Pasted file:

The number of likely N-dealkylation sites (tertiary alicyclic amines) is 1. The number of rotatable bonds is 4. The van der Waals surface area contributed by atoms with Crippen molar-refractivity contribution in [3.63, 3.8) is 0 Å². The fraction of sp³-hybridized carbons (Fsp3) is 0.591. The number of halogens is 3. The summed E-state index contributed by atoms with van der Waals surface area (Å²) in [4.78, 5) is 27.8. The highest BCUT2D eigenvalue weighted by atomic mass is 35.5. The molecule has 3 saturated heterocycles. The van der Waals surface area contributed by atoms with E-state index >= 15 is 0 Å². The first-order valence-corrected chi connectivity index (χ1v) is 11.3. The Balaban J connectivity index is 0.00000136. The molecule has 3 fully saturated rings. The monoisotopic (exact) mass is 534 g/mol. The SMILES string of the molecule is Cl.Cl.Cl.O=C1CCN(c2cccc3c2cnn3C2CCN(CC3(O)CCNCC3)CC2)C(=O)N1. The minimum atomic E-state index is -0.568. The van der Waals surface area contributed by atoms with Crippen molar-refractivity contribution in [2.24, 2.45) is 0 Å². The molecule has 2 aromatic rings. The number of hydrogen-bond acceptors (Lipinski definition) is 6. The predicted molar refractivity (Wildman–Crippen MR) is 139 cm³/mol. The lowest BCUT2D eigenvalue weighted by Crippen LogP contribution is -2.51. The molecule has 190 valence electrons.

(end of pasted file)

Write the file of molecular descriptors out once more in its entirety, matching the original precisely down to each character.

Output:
The number of likely N-dealkylation sites (tertiary alicyclic amines) is 1. The number of rotatable bonds is 4. The van der Waals surface area contributed by atoms with Crippen molar-refractivity contribution in [3.63, 3.8) is 0 Å². The fraction of sp³-hybridized carbons (Fsp3) is 0.591. The number of halogens is 3. The summed E-state index contributed by atoms with van der Waals surface area (Å²) in [4.78, 5) is 27.8. The highest BCUT2D eigenvalue weighted by atomic mass is 35.5. The molecule has 3 saturated heterocycles. The van der Waals surface area contributed by atoms with E-state index >= 15 is 0 Å². The first-order valence-corrected chi connectivity index (χ1v) is 11.3. The Balaban J connectivity index is 0.00000136. The molecule has 3 fully saturated rings. The monoisotopic (exact) mass is 534 g/mol. The SMILES string of the molecule is Cl.Cl.Cl.O=C1CCN(c2cccc3c2cnn3C2CCN(CC3(O)CCNCC3)CC2)C(=O)N1. The minimum atomic E-state index is -0.568. The van der Waals surface area contributed by atoms with Crippen molar-refractivity contribution in [2.24, 2.45) is 0 Å². The molecule has 2 aromatic rings. The number of hydrogen-bond acceptors (Lipinski definition) is 6. The predicted molar refractivity (Wildman–Crippen MR) is 139 cm³/mol. The lowest BCUT2D eigenvalue weighted by Crippen LogP contribution is -2.51. The molecule has 190 valence electrons.